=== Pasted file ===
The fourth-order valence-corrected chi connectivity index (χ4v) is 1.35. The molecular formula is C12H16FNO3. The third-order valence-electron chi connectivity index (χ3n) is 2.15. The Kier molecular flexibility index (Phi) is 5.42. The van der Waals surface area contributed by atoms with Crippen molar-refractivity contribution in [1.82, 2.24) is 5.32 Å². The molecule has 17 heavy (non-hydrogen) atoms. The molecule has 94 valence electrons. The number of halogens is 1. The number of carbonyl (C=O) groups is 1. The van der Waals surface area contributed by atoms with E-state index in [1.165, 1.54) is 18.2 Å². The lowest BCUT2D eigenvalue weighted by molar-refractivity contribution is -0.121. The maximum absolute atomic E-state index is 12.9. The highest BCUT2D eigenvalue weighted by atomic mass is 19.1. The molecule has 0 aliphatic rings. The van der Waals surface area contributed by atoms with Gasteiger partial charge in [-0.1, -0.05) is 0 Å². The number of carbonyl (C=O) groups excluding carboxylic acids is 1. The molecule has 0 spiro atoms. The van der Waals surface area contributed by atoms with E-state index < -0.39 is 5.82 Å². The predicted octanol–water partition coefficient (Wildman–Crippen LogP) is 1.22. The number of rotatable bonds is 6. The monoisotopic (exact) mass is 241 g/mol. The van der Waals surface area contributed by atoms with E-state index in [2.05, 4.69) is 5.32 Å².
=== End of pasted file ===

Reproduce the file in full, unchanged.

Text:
The fourth-order valence-corrected chi connectivity index (χ4v) is 1.35. The molecular formula is C12H16FNO3. The third-order valence-electron chi connectivity index (χ3n) is 2.15. The Kier molecular flexibility index (Phi) is 5.42. The van der Waals surface area contributed by atoms with Crippen molar-refractivity contribution in [1.82, 2.24) is 5.32 Å². The molecule has 17 heavy (non-hydrogen) atoms. The molecule has 94 valence electrons. The number of halogens is 1. The number of carbonyl (C=O) groups is 1. The van der Waals surface area contributed by atoms with E-state index in [1.165, 1.54) is 18.2 Å². The lowest BCUT2D eigenvalue weighted by molar-refractivity contribution is -0.121. The maximum absolute atomic E-state index is 12.9. The highest BCUT2D eigenvalue weighted by atomic mass is 19.1. The molecule has 0 aliphatic rings. The van der Waals surface area contributed by atoms with Gasteiger partial charge in [-0.1, -0.05) is 0 Å². The number of carbonyl (C=O) groups excluding carboxylic acids is 1. The molecule has 0 spiro atoms. The van der Waals surface area contributed by atoms with E-state index < -0.39 is 5.82 Å². The predicted octanol–water partition coefficient (Wildman–Crippen LogP) is 1.22. The number of rotatable bonds is 6. The monoisotopic (exact) mass is 241 g/mol. The van der Waals surface area contributed by atoms with E-state index in [2.05, 4.69) is 5.32 Å².